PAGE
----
Recognition of the right to adequate housing of the police in Kenya
Kirima, Ivy Wangui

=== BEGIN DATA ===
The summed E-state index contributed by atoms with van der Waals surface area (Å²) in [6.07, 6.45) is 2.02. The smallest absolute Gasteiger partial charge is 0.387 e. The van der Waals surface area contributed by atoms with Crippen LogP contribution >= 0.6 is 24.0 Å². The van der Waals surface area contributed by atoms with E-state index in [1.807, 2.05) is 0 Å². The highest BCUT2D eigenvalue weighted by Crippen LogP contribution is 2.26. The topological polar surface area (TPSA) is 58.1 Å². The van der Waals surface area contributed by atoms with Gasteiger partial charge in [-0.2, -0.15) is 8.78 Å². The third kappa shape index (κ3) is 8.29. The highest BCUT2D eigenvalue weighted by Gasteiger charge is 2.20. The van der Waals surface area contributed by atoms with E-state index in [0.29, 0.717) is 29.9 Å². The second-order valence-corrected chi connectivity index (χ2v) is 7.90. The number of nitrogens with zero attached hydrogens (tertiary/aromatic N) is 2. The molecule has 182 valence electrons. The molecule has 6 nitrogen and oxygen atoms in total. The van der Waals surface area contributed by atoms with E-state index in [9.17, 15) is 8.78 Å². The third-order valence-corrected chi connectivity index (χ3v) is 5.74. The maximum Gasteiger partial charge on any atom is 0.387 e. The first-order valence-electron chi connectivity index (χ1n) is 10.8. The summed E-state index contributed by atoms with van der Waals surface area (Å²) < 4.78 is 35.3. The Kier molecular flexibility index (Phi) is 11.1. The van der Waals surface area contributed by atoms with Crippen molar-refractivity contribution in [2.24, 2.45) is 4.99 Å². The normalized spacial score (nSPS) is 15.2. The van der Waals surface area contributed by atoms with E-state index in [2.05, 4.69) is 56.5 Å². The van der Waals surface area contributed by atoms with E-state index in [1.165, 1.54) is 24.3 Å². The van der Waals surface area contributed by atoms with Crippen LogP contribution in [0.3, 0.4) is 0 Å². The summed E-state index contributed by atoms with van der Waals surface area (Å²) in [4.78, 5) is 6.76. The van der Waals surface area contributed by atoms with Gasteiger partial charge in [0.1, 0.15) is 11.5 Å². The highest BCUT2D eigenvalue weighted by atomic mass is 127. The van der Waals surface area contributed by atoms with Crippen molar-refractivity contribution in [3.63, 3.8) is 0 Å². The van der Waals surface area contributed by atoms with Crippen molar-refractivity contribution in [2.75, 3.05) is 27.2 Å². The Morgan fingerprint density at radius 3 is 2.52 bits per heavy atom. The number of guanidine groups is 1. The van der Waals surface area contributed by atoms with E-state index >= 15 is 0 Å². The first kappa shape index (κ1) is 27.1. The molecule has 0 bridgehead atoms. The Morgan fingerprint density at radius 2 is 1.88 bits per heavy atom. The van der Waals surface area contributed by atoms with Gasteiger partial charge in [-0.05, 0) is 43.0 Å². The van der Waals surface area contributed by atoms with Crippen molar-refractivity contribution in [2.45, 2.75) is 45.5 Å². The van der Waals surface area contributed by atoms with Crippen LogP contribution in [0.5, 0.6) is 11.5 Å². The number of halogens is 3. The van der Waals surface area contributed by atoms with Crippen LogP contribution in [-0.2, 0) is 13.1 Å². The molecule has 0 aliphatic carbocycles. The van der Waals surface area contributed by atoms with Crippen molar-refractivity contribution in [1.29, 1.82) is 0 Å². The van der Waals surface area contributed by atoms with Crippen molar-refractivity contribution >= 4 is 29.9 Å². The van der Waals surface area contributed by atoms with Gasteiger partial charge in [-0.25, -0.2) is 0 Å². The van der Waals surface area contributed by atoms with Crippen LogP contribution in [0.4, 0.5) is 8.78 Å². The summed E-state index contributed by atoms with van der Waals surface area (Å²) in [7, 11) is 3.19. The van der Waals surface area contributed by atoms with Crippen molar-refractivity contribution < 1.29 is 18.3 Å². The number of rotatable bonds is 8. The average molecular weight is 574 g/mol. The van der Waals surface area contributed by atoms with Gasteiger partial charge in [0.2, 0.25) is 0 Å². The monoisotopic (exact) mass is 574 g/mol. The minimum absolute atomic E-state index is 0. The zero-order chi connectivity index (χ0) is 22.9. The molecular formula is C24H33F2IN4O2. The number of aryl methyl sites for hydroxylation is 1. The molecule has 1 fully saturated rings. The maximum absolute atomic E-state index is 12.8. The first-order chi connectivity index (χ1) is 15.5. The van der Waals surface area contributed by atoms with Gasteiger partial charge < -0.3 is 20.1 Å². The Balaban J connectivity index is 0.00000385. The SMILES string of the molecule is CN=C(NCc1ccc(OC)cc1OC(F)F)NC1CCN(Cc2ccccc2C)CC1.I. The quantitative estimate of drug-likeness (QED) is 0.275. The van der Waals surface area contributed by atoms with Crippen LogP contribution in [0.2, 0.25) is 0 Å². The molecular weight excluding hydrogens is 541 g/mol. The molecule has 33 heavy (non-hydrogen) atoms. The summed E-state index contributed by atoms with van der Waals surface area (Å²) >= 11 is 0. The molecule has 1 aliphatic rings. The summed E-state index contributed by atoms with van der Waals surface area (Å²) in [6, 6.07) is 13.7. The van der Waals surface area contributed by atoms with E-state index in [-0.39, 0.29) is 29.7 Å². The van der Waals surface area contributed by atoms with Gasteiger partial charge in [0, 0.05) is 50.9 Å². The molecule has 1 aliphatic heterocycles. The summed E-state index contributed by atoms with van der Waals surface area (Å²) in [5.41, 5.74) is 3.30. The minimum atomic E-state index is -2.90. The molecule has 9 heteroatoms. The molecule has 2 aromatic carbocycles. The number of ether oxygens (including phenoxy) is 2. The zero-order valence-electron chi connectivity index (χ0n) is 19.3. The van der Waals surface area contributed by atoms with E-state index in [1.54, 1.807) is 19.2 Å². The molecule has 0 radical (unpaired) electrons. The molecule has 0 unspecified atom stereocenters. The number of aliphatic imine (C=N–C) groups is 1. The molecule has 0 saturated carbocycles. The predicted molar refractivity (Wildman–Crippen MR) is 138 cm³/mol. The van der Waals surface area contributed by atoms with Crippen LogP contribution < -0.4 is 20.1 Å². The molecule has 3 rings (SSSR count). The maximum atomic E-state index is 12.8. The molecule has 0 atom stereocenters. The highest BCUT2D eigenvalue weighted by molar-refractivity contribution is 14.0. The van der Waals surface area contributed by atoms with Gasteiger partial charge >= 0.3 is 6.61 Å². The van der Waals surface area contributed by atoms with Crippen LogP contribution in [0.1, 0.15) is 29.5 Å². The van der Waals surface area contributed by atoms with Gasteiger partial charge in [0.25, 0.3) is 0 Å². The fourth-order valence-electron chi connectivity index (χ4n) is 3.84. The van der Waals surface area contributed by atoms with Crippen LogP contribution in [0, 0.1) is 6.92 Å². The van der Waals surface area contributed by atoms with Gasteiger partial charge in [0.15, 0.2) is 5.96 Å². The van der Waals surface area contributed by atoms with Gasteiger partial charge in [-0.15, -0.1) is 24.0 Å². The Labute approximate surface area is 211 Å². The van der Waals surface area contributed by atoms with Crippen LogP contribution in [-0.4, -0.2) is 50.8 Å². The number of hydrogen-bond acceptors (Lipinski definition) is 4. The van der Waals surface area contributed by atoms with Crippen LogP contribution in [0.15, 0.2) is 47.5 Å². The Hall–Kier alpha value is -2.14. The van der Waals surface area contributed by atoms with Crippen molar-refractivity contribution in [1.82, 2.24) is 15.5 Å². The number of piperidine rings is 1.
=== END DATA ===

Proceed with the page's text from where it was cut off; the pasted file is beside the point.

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The right to adequate housing of the police has not been adequately catered for under the law nor in practice in Kenya, yet it is enshrined in the highest law of the land, the Constitution of Kenya under Article 43(b). This study sought to establish the extent to which the housing rights of the police have been ignored, the inadequacies of the current laws in addressing the poor housing that the police are currently facing and come up with recommendations on how best to solve the problem. The study hopes the proposed recommendations will be used by the government in the on-going security reforms. The study was conducted through literature review of housing norms, analysis of the current laws & policies in the country on housing and labour relation laws and their role in the inadequate recognition of the right to housing currently being faced by the police. A comparative study was additionally made between the Republic of South Africa and Kenya, as South Africa has historically been plagued by the problem of marginalized groups in the housing sector due to the shortfalls of the law. In order to solve the problem, the study recommends the reform of current housing laws and policies and other relevant laws in the country to cater in a special way for the unique needs of the police as pertaining to institutional housing, and the introduction of welfare Schedule under the National Police Service (Amendment) Act No. 11 of 2014.Additionally, the study recommends that public and private partnerships need to be embraced should the current problem have any hope of being solved.